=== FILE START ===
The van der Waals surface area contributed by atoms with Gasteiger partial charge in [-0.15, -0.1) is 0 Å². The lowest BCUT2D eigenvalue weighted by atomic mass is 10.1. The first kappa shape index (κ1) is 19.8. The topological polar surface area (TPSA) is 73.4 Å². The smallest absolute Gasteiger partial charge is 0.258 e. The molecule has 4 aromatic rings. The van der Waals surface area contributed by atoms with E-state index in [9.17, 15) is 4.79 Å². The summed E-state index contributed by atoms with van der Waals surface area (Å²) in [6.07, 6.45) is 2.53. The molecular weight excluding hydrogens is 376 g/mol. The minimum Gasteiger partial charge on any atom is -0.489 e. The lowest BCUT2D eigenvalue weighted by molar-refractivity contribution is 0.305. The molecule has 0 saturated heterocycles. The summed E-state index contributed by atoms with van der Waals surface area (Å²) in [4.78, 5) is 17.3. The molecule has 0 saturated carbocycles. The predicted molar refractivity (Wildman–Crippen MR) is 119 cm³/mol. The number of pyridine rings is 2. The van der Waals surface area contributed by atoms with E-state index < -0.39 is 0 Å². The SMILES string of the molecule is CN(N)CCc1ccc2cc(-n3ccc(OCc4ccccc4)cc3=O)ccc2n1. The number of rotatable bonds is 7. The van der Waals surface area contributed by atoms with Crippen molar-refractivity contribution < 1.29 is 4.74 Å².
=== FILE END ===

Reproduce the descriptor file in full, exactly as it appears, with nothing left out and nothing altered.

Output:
The van der Waals surface area contributed by atoms with Gasteiger partial charge in [-0.15, -0.1) is 0 Å². The lowest BCUT2D eigenvalue weighted by atomic mass is 10.1. The first kappa shape index (κ1) is 19.8. The topological polar surface area (TPSA) is 73.4 Å². The smallest absolute Gasteiger partial charge is 0.258 e. The molecule has 4 aromatic rings. The van der Waals surface area contributed by atoms with E-state index in [9.17, 15) is 4.79 Å². The summed E-state index contributed by atoms with van der Waals surface area (Å²) in [6.07, 6.45) is 2.53. The molecular weight excluding hydrogens is 376 g/mol. The minimum Gasteiger partial charge on any atom is -0.489 e. The lowest BCUT2D eigenvalue weighted by molar-refractivity contribution is 0.305. The molecule has 0 saturated heterocycles. The summed E-state index contributed by atoms with van der Waals surface area (Å²) in [4.78, 5) is 17.3. The molecule has 0 saturated carbocycles. The predicted molar refractivity (Wildman–Crippen MR) is 119 cm³/mol. The number of pyridine rings is 2. The van der Waals surface area contributed by atoms with E-state index < -0.39 is 0 Å². The SMILES string of the molecule is CN(N)CCc1ccc2cc(-n3ccc(OCc4ccccc4)cc3=O)ccc2n1. The number of rotatable bonds is 7. The van der Waals surface area contributed by atoms with Crippen molar-refractivity contribution < 1.29 is 4.74 Å².